Trends in Force Measurement Technology Trends in Force Measurement Technology | HBM

Trends in Force Measurement Technology

Technical advances in today’s test bench engineering are not only driven by the measuring amplifiers and software systems used in this field. The sensors, too, need to make their contribution to innovation by addressing major trends such as the need for shorter setup times, higher flexibility in testing and automation of tests.

Using the example of the measurement quantity of force we would like to show you how the latest generation of strain gauge based transducers meets varying requirements in the test shop and test bench.

The development of force transducers in recent years has produced more precise sensors which, at the same time, are robust, user-friendly, easy to configure and cost effective.

Overview of the 4 major trends

Increased accuracy

Extreme operating conditions

Maximum flexibility

Measurement of large forces

Innovation Trend #1: Increased Accuracy

Higher accuracy in the test bench pays off immediately - through an extended measuring range.

The accuracy of sensors is a matter of considerable economical interest. The reason for this is that the usable measuring range, i.e. the sensors’ operating range with a given required accuracy expands as the sensors’ accuracy improves.

This correlation is illustrated in the diagram: It is based on the S2M sensor, an industrial force transducer manufactured in large quantities. It is compared with its predecessor model, the S2. Designed to the state of the art, the S2M makes it possible to achieve a significantly wider measuring range while complying with the given measurement uncertainty. The calculation in our example is based on a force measurement in the partial load range of both sensors. The measuring time is 30 minutes. A temperature change of 20 Kelvin was assumed during the measurement. The sensor’s measuring range is 500 N. The following influence quantities were taken into account: Linearity, temperature coefficient of the zero point and sensitivity, hysteresis, and creep.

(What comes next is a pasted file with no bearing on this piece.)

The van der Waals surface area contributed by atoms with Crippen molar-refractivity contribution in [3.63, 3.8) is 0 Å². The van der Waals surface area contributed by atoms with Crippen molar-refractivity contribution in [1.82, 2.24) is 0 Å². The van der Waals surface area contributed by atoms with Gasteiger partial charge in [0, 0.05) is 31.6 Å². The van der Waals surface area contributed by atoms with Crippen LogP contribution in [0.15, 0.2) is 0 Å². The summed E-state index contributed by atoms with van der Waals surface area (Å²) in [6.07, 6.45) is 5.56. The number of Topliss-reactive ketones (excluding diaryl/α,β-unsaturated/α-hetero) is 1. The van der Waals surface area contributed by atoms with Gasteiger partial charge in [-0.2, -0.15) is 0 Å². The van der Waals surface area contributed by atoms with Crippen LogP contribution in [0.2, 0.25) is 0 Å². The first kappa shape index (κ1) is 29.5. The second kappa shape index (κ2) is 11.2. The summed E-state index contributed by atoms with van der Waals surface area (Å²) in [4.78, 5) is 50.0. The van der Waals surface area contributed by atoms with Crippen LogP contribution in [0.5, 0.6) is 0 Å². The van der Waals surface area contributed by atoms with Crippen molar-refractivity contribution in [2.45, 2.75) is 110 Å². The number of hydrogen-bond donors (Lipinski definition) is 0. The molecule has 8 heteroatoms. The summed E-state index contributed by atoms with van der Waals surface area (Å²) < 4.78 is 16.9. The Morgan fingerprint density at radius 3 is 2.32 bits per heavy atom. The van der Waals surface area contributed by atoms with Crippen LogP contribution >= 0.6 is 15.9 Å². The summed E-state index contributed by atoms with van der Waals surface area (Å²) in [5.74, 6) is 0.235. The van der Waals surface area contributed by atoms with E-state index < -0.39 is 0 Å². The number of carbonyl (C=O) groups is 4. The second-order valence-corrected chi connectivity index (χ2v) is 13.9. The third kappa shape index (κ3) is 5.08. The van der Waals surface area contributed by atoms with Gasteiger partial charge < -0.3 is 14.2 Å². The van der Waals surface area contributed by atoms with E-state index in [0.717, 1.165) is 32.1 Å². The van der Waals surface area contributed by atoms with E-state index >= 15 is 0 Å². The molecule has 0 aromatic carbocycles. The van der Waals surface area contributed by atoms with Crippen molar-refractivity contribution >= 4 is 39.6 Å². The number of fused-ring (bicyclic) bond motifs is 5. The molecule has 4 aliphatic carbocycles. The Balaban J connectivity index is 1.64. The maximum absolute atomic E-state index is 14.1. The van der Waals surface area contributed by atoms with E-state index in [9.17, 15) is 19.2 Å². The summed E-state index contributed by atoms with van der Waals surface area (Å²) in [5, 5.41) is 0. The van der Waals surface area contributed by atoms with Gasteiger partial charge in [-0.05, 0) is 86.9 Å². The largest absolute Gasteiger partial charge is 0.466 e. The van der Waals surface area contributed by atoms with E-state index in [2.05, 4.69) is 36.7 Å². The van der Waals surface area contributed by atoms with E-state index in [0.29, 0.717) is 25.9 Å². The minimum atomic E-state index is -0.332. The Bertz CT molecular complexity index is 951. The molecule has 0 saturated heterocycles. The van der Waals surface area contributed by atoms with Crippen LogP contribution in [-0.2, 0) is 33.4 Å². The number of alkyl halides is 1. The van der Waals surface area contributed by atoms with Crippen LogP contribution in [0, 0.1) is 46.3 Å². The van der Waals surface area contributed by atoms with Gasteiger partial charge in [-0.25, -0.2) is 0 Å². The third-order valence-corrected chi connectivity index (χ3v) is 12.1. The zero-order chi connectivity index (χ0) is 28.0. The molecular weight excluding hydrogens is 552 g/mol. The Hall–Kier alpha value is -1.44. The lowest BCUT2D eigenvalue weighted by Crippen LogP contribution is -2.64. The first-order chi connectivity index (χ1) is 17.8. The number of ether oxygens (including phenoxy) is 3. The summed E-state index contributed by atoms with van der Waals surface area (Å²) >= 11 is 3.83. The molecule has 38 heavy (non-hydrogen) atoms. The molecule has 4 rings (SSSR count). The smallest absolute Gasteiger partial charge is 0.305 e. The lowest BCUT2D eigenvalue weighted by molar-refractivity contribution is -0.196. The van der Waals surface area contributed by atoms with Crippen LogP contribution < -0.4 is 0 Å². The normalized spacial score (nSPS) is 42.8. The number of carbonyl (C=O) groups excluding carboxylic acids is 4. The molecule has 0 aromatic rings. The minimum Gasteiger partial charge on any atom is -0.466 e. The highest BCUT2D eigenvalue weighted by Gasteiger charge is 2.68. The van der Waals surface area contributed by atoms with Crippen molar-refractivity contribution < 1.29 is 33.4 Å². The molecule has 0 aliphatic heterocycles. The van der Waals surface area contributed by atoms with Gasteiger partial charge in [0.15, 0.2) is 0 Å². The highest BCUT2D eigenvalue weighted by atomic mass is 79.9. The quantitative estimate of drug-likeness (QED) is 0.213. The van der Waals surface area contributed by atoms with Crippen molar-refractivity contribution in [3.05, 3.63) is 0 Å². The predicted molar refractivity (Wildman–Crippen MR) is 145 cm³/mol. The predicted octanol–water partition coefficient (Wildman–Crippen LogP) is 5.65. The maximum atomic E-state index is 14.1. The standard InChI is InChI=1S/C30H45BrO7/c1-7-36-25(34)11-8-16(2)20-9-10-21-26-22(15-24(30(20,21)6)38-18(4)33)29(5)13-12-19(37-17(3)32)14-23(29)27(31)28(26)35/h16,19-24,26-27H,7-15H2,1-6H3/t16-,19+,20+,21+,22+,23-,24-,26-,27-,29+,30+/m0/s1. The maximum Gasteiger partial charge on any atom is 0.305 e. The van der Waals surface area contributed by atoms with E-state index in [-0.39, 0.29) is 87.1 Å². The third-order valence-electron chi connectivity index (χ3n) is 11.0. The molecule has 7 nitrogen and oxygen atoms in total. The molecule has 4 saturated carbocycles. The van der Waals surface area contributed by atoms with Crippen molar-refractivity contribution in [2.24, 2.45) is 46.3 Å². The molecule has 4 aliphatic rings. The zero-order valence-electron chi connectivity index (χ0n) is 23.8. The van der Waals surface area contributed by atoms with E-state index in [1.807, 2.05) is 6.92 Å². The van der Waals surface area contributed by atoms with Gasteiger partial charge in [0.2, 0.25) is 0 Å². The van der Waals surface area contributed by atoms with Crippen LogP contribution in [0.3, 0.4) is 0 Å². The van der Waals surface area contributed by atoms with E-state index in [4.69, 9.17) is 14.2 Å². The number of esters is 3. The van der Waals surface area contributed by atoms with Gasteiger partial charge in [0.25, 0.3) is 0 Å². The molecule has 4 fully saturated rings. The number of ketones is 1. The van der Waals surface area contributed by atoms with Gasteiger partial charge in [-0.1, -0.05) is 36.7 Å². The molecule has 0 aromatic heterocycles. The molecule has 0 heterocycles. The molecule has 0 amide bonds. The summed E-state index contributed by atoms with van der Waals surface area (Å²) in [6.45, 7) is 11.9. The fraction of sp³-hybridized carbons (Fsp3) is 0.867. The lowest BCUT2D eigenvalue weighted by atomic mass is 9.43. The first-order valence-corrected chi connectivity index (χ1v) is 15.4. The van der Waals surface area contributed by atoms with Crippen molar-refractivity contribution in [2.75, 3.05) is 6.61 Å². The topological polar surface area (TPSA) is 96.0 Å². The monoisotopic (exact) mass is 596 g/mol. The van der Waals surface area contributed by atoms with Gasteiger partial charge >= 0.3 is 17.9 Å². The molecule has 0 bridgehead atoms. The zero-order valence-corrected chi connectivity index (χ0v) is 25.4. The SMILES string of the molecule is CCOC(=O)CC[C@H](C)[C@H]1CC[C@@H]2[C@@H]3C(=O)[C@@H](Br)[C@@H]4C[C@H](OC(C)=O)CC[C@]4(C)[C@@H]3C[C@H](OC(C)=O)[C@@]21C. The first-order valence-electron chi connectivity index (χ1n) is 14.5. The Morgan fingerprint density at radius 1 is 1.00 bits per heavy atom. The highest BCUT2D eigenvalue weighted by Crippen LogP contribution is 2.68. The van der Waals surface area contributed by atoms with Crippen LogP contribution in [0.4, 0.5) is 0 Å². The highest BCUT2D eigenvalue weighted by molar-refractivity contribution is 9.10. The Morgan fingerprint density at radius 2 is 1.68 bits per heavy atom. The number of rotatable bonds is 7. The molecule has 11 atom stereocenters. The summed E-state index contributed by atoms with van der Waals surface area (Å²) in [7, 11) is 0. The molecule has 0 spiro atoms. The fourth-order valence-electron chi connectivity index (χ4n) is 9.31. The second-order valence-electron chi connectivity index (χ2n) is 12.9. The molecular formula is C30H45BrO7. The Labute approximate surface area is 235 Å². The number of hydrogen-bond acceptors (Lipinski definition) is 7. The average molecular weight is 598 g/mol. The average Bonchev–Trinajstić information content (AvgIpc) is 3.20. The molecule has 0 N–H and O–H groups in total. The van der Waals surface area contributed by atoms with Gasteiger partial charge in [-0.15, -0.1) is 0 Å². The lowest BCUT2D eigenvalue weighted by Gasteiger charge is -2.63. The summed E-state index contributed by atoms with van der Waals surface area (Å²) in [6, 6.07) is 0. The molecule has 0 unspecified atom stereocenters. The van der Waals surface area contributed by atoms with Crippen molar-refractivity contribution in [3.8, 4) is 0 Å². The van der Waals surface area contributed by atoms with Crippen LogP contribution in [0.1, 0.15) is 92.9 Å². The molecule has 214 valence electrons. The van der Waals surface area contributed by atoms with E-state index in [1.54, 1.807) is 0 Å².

A sensor with a measuring range of 500 N can thus be used to precisely determine forces of approximately 20 N. There are two possibilities to benefit from this advantage: 

  • You can use a sensor offering higher capacity to enhance your measuring chain’s overload stability. The measuring chain becomes more robust. When using modern sensors, the uncertainty is very low. 
  • You use the sensors in a wider measuring range, thus reducing the variety of models. 

Innovation Trend #2: Ready for Extreme Environments

Hermetically sealed force transducers are now available for most measurement quantities. Very small forces up to 500 N still present challenges. 

The use of products in extreme environments is simulated more and more frequently. Here you benefit from both an ultra-rugged amplifier system and - of course - sensors that are designed to meet these challenges!

Hermetically sealed welded sensors are now available which meet high requirements in terms of robustness. The high degree of protection to IP68 (a standard feature of the series) is demonstrated by an immersion test in a three-meter column of water for 100 hours. 

Modern stainless steels have proven effective in terms of both corrosion resistance and spring properties. Thus manufacturers such as HBM guarantee the availability of a combination of stainless steel, IP68, hermetically sealed sensor enclosure and 0.02* accuracy class.
*Accuracy classes as per HBM standards meet significantly higher requirements than general market standards.  

What to do in case of small forces?